The places we go 

                           In this one I would like

                       to show you the places

                       we visit. Not the actual

                       houses but the area,with

                       some pictures that I take

                       and a bit of info gleaned

                       from the internet.

                                    Marnhull   -   Dorset      

 

The first thing you see as you approach  Marnhull from the A30 Shaftesbury to Yeovil road is the church . Just before you arrive at the church,  you pass, on your right hand side The Crown Inn, but if you are a Thomas Hardy fan you know it as  The Pure Drop Inn,   in Tess of the D'urbervilles, where Tess's father offered Parson Tringham a quart of beer.

 Thomas Hardy lived at nearby 'Stourcastle' If you look on the map of the area it's Sturminster Newton. He renamed most of the area in his books , Marnhull was Marlott. Continuing at 'The Pure Drop' Tess's father  said although the ale was good here, it wasn't so good as at The Rollivers.   Which is down in the village and is called The Blackmore Vale Inn .The Rollivers name is retained in the local skittles league, by  a team whose captain used to play at The Vale Inn.  A team which I enjoyed playing in for several years.

If  you are thinking of  visiting this area there are plenty of places to stay. The Crown   has rooms but not, as far as I know, the Vale. There are shops in the village, one of which, Robin Hill Stores, Photo below, won the Countryside Alliance Best village store and post office for the Wessex area  and  were  third overall in the country. Catering for most normal needs, so no need to drive everywhere to get things. Both of the inns mentioned do meals. 

In the 1700's bull baiting  was all the rage at Marnhull and surrounding areas, but in 1763 it was stopped. Not because of the cruelty but because the opposing fans caused so much damage fighting amongst themselves.       C'mon you bully's.

Although there are several connections to Hardy in Marnhull it is well worth a visit for its old houses and wide ranging views of the Blackmore Vale.  If you like walking there are lots of footpaths everywhere and this is the best  way to see the village from different angles.Back to Hardy for a second, when he died the literary folk wanted him buried at Poets Corner, Westminster Abbey, the people of Stinsford at his birthplace, so to please everybody his heart was buried at Stinsford, his remains at Westminster Abbey           A local comment was:”And when the Day of Judgment come, Almighty,’ell say” ere be heart , but where be rest of ‘e?”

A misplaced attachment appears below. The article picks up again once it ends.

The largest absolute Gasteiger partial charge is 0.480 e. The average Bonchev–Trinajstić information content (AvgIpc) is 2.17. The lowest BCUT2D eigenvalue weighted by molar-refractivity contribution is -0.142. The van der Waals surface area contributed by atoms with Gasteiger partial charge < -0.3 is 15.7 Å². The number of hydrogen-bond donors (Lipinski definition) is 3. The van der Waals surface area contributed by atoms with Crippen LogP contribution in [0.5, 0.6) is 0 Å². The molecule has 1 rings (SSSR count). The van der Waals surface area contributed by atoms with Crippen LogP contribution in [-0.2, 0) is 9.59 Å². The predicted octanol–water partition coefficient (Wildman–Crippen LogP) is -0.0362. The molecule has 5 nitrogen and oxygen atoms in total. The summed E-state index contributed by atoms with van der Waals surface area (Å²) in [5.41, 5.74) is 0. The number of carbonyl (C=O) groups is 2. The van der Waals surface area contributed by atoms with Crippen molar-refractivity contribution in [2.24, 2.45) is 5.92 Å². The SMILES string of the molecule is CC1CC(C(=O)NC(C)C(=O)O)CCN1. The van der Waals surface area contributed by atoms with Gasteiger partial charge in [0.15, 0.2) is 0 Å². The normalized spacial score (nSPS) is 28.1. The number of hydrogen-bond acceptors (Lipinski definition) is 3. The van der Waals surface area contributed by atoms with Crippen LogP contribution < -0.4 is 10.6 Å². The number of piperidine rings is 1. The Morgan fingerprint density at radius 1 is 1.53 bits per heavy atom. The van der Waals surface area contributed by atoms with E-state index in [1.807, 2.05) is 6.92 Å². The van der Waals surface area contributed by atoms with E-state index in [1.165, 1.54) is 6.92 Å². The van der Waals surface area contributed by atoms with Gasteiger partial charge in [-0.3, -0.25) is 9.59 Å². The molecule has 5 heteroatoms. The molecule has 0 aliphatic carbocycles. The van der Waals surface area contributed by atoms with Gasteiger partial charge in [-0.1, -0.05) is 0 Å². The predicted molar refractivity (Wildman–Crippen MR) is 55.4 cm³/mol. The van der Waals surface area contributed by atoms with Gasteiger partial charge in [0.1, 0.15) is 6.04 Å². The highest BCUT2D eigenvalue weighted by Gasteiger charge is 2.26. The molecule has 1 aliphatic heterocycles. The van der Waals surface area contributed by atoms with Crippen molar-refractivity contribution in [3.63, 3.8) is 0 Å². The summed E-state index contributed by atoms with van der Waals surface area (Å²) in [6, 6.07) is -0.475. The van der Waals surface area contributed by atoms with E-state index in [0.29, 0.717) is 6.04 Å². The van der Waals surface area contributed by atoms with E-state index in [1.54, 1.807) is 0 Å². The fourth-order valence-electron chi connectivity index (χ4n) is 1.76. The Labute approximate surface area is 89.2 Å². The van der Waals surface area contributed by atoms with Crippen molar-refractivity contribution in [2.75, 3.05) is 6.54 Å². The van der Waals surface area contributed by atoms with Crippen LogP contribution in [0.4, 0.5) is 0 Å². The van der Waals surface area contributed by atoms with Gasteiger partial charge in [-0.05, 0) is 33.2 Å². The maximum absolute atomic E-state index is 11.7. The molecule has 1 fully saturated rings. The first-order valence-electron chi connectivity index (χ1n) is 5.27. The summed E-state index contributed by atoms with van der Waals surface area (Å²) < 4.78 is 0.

Farley   nr. Salisbury

 

                     

 Approximately five miles East of Salisbury, within the parish of Pitton & Farley lies the village of Farley. With 140 households, a very small  village. However within this village lies two buildings  accredited to Sir Christopher Wren and the parish holds 28 English Heritage listed Buildings.

 The attraction to me however are  the woods. Hundreds of acres of them and the outstanding one is Bentley Wood. 1700 acres  with tracks and paths in all directions, plenty of scope even for the most  hardened  walker.

 If you just like wandering through woods then the main tracks are for you,hard, level and dry. so a sensible pair of shoes is ok. If you want to wander onto the smaller paths, then perhaps walking boots is the order of the day but unless it has been  very  wet even these paths are pretty good.

pp

There are of course different ways of traveling through the woods. I think cycling is ok but check the websites for sure.  Motor vehicles are a no-no.

                                      Within the woods are tributes to former supporters of the woods.

                                                                                      Supporters of tired legs.

'and just support in the way of information. 

If you can get a map of the woods before you come it would help as they seem a little thin on the ground, and there are a lot of paths.

                   Bowerchalke

 

Bowerchalke is situated in the Ebble valley a couple of miles from Broadchalke,  just  off the road that threads it way from Coombe Bissett on the A 354 Salisbury -Blandford Forum road,  to the A30 at  Ludwell  nr. Shaftesbury, Dorset. Like many of the villages in the valley it is quite pretty and worth a stop to take in the hill views and enjoy the walks around the village and up on to the downs. Sadly all amenities seem to have  gone. The Bell pub is now a private house. The village school built  1844   and had a roll of 84, closed in 1976 is  a private  house. The village shop is a private  house, and the Methodist chapel also. The religious  side of the village still has a Baptist chapel and Holy trinity church next to each other which nestle under the downs very nicely   and  a  friendly community will make you very welcome. 

One thing, Mobile Phone signals are virtually non existant in the Ebble Valley.